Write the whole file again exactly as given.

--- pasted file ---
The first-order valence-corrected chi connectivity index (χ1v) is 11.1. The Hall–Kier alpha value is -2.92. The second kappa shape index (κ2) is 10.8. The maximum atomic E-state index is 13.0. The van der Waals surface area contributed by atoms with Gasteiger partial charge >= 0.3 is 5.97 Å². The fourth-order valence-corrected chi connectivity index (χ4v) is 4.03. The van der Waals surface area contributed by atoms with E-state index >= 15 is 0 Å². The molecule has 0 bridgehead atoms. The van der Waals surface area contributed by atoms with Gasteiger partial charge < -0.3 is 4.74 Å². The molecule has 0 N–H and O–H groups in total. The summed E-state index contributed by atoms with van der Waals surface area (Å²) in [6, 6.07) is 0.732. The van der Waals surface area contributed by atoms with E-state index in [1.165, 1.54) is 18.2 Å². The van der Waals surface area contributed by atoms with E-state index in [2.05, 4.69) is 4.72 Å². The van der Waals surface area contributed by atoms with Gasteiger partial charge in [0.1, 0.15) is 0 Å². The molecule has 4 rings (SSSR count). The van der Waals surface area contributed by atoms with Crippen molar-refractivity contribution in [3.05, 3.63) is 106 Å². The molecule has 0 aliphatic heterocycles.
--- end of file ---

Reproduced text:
The first-order valence-corrected chi connectivity index (χ1v) is 11.1. The Hall–Kier alpha value is -2.92. The second kappa shape index (κ2) is 10.8. The maximum atomic E-state index is 13.0. The van der Waals surface area contributed by atoms with Gasteiger partial charge >= 0.3 is 5.97 Å². The fourth-order valence-corrected chi connectivity index (χ4v) is 4.03. The van der Waals surface area contributed by atoms with E-state index >= 15 is 0 Å². The molecule has 0 bridgehead atoms. The van der Waals surface area contributed by atoms with Gasteiger partial charge < -0.3 is 4.74 Å². The molecule has 0 N–H and O–H groups in total. The summed E-state index contributed by atoms with van der Waals surface area (Å²) in [6, 6.07) is 0.732. The van der Waals surface area contributed by atoms with E-state index in [1.165, 1.54) is 18.2 Å². The van der Waals surface area contributed by atoms with E-state index in [2.05, 4.69) is 4.72 Å². The van der Waals surface area contributed by atoms with Gasteiger partial charge in [0.1, 0.15) is 0 Å². The molecule has 4 rings (SSSR count). The van der Waals surface area contributed by atoms with Crippen molar-refractivity contribution in [3.05, 3.63) is 106 Å². The molecule has 0 aliphatic heterocycles.